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类型【址:a g 9 559⒐ v i p】1:洪智敏 大小:2sf8Z8dt15097KB 下载:bwR8dRhJ72920次
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日期:2020-08-09 23:42:28
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刑玉瑞

1.【址:a g 9 559⒐ v i p】1  Weeping and lamenting is now laid aside, and all hope in them of hislives restoring: onely to rid his body but of the house, that nowrequires their care and cunning: whereupon the Maide thus began.Mistresse (quoth she) this evening, although it was very late, atour next Neighbours doore (who you know is a joyner by his trade) Isaw a great Chest stand; and, as it seemeth, for a publike sale,because two or three nights together, it hath not bene thence removed:and if the owner have not lockt it, all invention else cannotfurnish us with the like helpe. For therein will we lay his body,whereon I will bestow two or three wounds with my Knife, and leavinghim so, our house can be no more suspected concerning his beinghere, then any other in the streete beside; nay rather farre lesse, inregard of your husbands credite and authority. Moreover, hereof I amcertaine, that he being of such bad and disordered qualities: itwill the more likely be imagined, that he was slaine by some of hisown loose companions, being with them about some pilfering busines,and afterward hid his body in the chest, it standing so fitly forthe purpose, and darke night also favouring the deed.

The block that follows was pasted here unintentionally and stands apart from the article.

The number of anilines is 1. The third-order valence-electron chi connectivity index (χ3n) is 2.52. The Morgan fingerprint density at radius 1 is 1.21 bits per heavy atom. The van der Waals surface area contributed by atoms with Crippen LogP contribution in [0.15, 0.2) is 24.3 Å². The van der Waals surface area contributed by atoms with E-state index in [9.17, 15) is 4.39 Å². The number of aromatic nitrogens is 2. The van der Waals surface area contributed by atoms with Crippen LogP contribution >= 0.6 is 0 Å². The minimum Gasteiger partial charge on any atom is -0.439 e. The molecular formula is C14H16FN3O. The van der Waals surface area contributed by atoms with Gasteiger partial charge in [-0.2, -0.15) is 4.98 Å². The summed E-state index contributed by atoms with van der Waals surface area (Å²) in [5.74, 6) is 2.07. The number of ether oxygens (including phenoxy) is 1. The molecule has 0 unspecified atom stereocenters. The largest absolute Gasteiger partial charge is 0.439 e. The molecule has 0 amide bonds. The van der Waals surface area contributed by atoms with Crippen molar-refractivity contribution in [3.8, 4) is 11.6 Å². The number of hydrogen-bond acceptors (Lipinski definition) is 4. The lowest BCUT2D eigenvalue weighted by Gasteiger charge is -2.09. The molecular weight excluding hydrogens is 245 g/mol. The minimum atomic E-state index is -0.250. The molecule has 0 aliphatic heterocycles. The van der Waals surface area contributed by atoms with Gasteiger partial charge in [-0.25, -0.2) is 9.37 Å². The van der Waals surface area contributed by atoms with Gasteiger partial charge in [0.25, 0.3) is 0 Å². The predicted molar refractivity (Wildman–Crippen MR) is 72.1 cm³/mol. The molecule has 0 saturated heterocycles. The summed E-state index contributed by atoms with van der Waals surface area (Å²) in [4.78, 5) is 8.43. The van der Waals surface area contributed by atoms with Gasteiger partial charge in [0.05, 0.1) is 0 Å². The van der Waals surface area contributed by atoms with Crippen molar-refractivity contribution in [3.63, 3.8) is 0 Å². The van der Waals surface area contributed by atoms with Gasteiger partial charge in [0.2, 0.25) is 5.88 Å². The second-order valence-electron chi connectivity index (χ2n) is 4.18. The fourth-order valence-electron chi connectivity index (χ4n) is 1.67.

2.  By this time, the kindred and friends to the dead man (uppon noiseof his death bruited abroad) were likewise come to the Pallace, yea,most of the men and women dwelling in the Cittie, the bodie ofGabriello being laide in the midst of the Court, upon the whiteDamaske shrowd given by Andreana, with infinite Roses and othersweet Flowers lying theron: and such was the peoples love to him, thatnever was any mans death, more to be bemoaned and lamented. Beingdelivered out of the Court, it was carried to buriall, not like aBurgesse or ordinary Citizen, but with such pompe as beseemed a LordBaron, and on the shoulders of very noble Gentlemen, with greathonor and reverence.